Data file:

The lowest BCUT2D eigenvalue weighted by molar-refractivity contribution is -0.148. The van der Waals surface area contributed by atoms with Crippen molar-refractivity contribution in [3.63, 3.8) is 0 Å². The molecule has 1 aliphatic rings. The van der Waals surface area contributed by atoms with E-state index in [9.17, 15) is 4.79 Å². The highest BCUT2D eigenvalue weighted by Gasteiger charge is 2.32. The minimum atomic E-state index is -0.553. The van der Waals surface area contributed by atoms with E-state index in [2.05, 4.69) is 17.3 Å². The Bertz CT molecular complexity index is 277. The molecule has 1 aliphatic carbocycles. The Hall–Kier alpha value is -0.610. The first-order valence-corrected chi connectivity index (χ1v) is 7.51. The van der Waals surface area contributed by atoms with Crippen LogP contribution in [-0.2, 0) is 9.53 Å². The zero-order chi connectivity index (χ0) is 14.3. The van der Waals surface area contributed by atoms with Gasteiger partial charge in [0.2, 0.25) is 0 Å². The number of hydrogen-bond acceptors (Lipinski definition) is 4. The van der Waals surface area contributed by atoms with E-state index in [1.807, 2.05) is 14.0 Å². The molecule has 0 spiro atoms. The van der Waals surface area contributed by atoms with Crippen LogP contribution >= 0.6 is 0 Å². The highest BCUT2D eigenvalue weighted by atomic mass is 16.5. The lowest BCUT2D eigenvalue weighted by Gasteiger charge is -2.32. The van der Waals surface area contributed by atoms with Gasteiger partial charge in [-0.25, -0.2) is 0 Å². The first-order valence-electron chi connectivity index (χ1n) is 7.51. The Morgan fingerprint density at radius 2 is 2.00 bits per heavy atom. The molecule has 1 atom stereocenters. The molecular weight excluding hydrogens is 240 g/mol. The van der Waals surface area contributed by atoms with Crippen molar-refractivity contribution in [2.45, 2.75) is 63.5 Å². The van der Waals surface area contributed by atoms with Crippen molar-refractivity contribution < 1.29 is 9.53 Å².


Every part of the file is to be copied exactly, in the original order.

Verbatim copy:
The lowest BCUT2D eigenvalue weighted by molar-refractivity contribution is -0.148. The van der Waals surface area contributed by atoms with Crippen molar-refractivity contribution in [3.63, 3.8) is 0 Å². The molecule has 1 aliphatic rings. The van der Waals surface area contributed by atoms with E-state index in [9.17, 15) is 4.79 Å². The highest BCUT2D eigenvalue weighted by Gasteiger charge is 2.32. The minimum atomic E-state index is -0.553. The van der Waals surface area contributed by atoms with E-state index in [2.05, 4.69) is 17.3 Å². The Bertz CT molecular complexity index is 277. The molecule has 1 aliphatic carbocycles. The Hall–Kier alpha value is -0.610. The first-order valence-corrected chi connectivity index (χ1v) is 7.51. The van der Waals surface area contributed by atoms with Crippen LogP contribution in [-0.2, 0) is 9.53 Å². The zero-order chi connectivity index (χ0) is 14.3. The van der Waals surface area contributed by atoms with Gasteiger partial charge in [0.2, 0.25) is 0 Å². The number of hydrogen-bond acceptors (Lipinski definition) is 4. The van der Waals surface area contributed by atoms with E-state index in [1.807, 2.05) is 14.0 Å². The molecule has 0 spiro atoms. The van der Waals surface area contributed by atoms with Crippen LogP contribution >= 0.6 is 0 Å². The highest BCUT2D eigenvalue weighted by atomic mass is 16.5. The lowest BCUT2D eigenvalue weighted by Gasteiger charge is -2.32. The van der Waals surface area contributed by atoms with Gasteiger partial charge in [-0.25, -0.2) is 0 Å². The first-order valence-electron chi connectivity index (χ1n) is 7.51. The Morgan fingerprint density at radius 2 is 2.00 bits per heavy atom. The molecule has 1 atom stereocenters. The molecular weight excluding hydrogens is 240 g/mol. The van der Waals surface area contributed by atoms with Crippen molar-refractivity contribution in [2.45, 2.75) is 63.5 Å². The van der Waals surface area contributed by atoms with Crippen molar-refractivity contribution < 1.29 is 9.53 Å².